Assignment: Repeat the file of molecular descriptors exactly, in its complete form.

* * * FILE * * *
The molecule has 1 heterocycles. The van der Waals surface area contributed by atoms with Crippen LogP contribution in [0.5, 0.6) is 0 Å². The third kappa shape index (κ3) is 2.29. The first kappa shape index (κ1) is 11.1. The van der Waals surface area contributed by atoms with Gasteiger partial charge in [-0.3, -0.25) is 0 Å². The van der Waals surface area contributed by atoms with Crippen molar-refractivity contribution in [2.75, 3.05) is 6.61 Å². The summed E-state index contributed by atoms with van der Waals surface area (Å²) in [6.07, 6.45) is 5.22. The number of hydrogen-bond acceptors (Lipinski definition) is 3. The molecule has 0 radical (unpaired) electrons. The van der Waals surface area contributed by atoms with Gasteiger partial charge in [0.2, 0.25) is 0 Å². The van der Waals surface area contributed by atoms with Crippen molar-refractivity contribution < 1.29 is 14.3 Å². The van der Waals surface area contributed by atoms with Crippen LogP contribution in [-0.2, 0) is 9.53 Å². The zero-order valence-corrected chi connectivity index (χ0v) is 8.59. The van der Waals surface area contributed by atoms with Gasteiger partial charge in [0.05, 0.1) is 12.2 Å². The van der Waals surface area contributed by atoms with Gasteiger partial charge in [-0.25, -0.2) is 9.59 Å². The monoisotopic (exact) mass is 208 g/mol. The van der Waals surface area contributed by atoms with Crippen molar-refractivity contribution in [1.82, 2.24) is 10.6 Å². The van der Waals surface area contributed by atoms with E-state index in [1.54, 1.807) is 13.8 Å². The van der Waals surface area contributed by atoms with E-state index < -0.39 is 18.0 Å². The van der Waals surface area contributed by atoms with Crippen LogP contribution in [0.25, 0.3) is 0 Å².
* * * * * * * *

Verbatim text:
The molecule has 1 heterocycles. The van der Waals surface area contributed by atoms with Crippen LogP contribution in [0.5, 0.6) is 0 Å². The third kappa shape index (κ3) is 2.29. The first kappa shape index (κ1) is 11.1. The van der Waals surface area contributed by atoms with Gasteiger partial charge in [-0.3, -0.25) is 0 Å². The van der Waals surface area contributed by atoms with Crippen molar-refractivity contribution in [2.75, 3.05) is 6.61 Å². The summed E-state index contributed by atoms with van der Waals surface area (Å²) in [6.07, 6.45) is 5.22. The number of hydrogen-bond acceptors (Lipinski definition) is 3. The molecule has 0 radical (unpaired) electrons. The van der Waals surface area contributed by atoms with Gasteiger partial charge in [0.2, 0.25) is 0 Å². The van der Waals surface area contributed by atoms with Crippen molar-refractivity contribution < 1.29 is 14.3 Å². The van der Waals surface area contributed by atoms with Crippen LogP contribution in [-0.2, 0) is 9.53 Å². The zero-order valence-corrected chi connectivity index (χ0v) is 8.59. The van der Waals surface area contributed by atoms with Gasteiger partial charge in [0.05, 0.1) is 12.2 Å². The van der Waals surface area contributed by atoms with Gasteiger partial charge in [-0.25, -0.2) is 9.59 Å². The monoisotopic (exact) mass is 208 g/mol. The van der Waals surface area contributed by atoms with Crippen molar-refractivity contribution in [1.82, 2.24) is 10.6 Å². The van der Waals surface area contributed by atoms with E-state index in [1.54, 1.807) is 13.8 Å². The van der Waals surface area contributed by atoms with E-state index < -0.39 is 18.0 Å². The van der Waals surface area contributed by atoms with Crippen LogP contribution in [0.25, 0.3) is 0 Å².